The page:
3.4 Low-frequency and rare variants
Whole-genome and exome sequencing approaches as relatively new genetic analysis technologies are being used to pinpoint the effects of minor allele frequencies (MAF ≤ 5%) and rare variants (MAF ≤ 0.5%) on the heritability of metabolic disorders such as MetS and IR.
The genomes of 1092 individuals from 14 populations were analyzed by using both the whole-genome and exome sequencing methods to identify low-frequency and rare genetic variants across 14 populations in the 1000 Genome Project . The reference panels gained from this project can capture up to 98% accessible SNPs at a frequency of 1% in related populations and also enable researchers to analyze common and low-frequency variants in each individual from various populations. The 38 million SNP panels from the 1000 Genomes Project gave near complete coverage of common and low-frequency genetic variation with MAF ≥0.5% across European ancestry populations.
The European Network for Genetic and Genomic Epidemiology (ENGAGE) consortium carried out 22 GWAS to examine associations of genetic variants with WHR, fasting glucose, BMI, and fasting insulin in 87,048 individuals of European ancestry. This study identified two new loci for BMI, and fasting glucose and new lead SNPs at 29 loci including the SNP (rs1260326) near
Whole exome sequencing in a Danish cohort of 1000 individuals with T2D, BMI >27.5 kg/m2, and hypertension and of 1000 controls identified 70,182 SNPs with MAF > 1%. Subsequent exome sequencing was performed in a two-stage follow-up in 15,989 Danes and a further 63,896 Europeans. This study showed associations of two common SNPs in
Although physiological functions of risk variants in
Exome sequencing in an Icelandic population revealed that a low-frequency (1.47%) variant (rs76895963) in
In 2733 individuals from the Greenlandic population that were historically isolated, combination analyses of Cardio-Metabochip based genotyping and exome sequencing revealed that a common variant in
Recently, whole-genome sequencing in a UK10K-cohort project consisting of 3781 healthy individuals with exome sequencing of 6000 individuals with either rare disease, severe obesity, or neurodevelopmental disorders has been performed to identify low-frequency and rare variants . This project identified 24 million novel genetic variants including novel alleles associated with levels of TAG (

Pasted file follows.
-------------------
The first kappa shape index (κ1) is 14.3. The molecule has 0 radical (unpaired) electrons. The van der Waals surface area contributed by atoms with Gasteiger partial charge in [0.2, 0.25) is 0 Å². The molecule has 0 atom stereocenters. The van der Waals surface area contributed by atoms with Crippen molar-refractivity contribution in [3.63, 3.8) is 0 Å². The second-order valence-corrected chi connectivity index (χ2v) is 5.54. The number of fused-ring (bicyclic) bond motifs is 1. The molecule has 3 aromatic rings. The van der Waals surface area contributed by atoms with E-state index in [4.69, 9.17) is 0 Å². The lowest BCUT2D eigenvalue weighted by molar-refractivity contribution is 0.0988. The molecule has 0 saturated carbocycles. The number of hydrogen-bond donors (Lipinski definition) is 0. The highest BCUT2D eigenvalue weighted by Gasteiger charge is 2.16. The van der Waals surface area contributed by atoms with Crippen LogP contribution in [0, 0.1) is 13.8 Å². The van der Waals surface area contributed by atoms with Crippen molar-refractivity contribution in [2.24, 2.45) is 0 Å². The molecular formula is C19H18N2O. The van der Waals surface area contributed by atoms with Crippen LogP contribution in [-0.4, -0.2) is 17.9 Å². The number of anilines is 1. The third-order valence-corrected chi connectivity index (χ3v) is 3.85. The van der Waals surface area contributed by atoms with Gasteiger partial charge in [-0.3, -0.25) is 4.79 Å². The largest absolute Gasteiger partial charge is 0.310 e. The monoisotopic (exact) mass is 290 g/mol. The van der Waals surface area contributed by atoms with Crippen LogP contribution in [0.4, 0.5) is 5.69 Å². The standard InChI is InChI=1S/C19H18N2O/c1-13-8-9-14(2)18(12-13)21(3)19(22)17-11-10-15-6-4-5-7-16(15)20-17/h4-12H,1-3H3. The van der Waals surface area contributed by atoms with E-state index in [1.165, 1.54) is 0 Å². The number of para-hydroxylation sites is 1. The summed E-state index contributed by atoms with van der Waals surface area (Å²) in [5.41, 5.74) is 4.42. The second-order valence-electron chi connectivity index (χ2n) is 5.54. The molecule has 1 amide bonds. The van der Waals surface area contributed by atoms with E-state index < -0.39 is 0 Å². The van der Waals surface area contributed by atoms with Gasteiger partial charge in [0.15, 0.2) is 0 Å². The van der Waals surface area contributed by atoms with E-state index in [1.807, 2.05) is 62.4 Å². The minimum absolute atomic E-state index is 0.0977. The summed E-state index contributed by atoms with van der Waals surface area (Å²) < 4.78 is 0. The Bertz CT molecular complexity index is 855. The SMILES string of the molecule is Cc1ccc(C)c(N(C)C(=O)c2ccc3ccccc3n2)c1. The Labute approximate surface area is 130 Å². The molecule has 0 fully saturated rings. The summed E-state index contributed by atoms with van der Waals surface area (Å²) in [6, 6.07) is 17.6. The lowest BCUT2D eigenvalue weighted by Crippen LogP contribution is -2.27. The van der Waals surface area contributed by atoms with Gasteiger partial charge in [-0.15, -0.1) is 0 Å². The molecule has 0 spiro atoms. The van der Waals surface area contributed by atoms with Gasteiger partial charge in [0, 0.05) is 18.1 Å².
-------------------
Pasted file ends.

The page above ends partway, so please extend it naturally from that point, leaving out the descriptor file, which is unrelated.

3.5 Epigenetic determinants
Fatty acid-binding proteins (FABPs) play important roles in lipid metabolism and signaling. Dyslipidemia often occurs along with IR, obesity, and hypertension in individuals with MetS. The methylation status of CpG islands of a key regulator of lipid homeostasis,
Meanwhile, malnutrition in childhood, infancy, or fetus affects the prevalence of MetS in adults and their offspring , suggesting that maternal malnutrition affects gene expression in offspring through epigenetic mechanisms.
To date, most studies examining epigenetic changes related to MetS or IR have been conducted in animals and few studies have been conducted in humans. Therefore, further studies in humans are needed in the future.
4. CRISPR screen for genes affecting MetS or IR
Although many GWA studies are widely used to identify genetic loci associated with IR, it remains challenging to identify the causal gene in each locus . Recently, structural and functional connections between GWAS loci and vicinal or distal genes were identified by chromosome conformation capture (3C) technology and expression quantitative trait loci (eQTL) studies [70, 71]. However, the 3C experiments are expensive and the eQTL studies cannot identify all the causal genes for a locus. Moreover, the 2 methods cannot pinpoint the causal genes and mechanisms related to the risk loci of IR. More recently, clustered regularly interspaced short palindromic repeats (CRISPR) knockout screening platform as an alternative method has been applied to pinpoint functions of new candidate causal genes at IR-associated loci in human preadipocytes and adipocytes . This screening platform successfully characterized the functions of 10 new candidate causal genes at IR-associated loci. The 10 candidate genes (
MetS and IR are central risk factors for the development of dyslipidemia, T2D, and CVD as well as complex metabolic traits. Many of the genetic variations implicated in the development of the MetS and IR are associated with glucose and lipid metabolism, respectively. Significant progress has been made in the identification of common and rare genetic variations associated with the MetS and IR in different populations, driven by the advent of GWAS and more recently, genome and exome sequencing approaches.
Despite many scientific efforts in identifying many genetic loci associated with the MetS and IR, their exact molecular pathogenesis remains unclear. Further studies are needed to identify functional links between the genetic variants and the phenotypes and subsequently to uncover the underlying molecular mechanisms of both metabolic disorders.
Clinical validation of the variants identified by several genetic analysis approaches is challenging for reasons resulting from implications by an individual’s lifestyle and environmental factors as well as by genetic factors. In this aspect, studies including larger and more homogeneous populations are needed to identify genetic variants that underlie the association of the various traits of MetS and/or IR. However, results obtained from these studies should be replicated in different populations with a sufficient sample size to avoid false-positive associations and to reduce systematic biases and technical errors.
Approaches such as CRISPR, 3C, and eQTL are being used to identify structural and functional associations between genetic loci discovered by GWAS or exome sequencing and regional or distal genes. Among them, CRISPR as an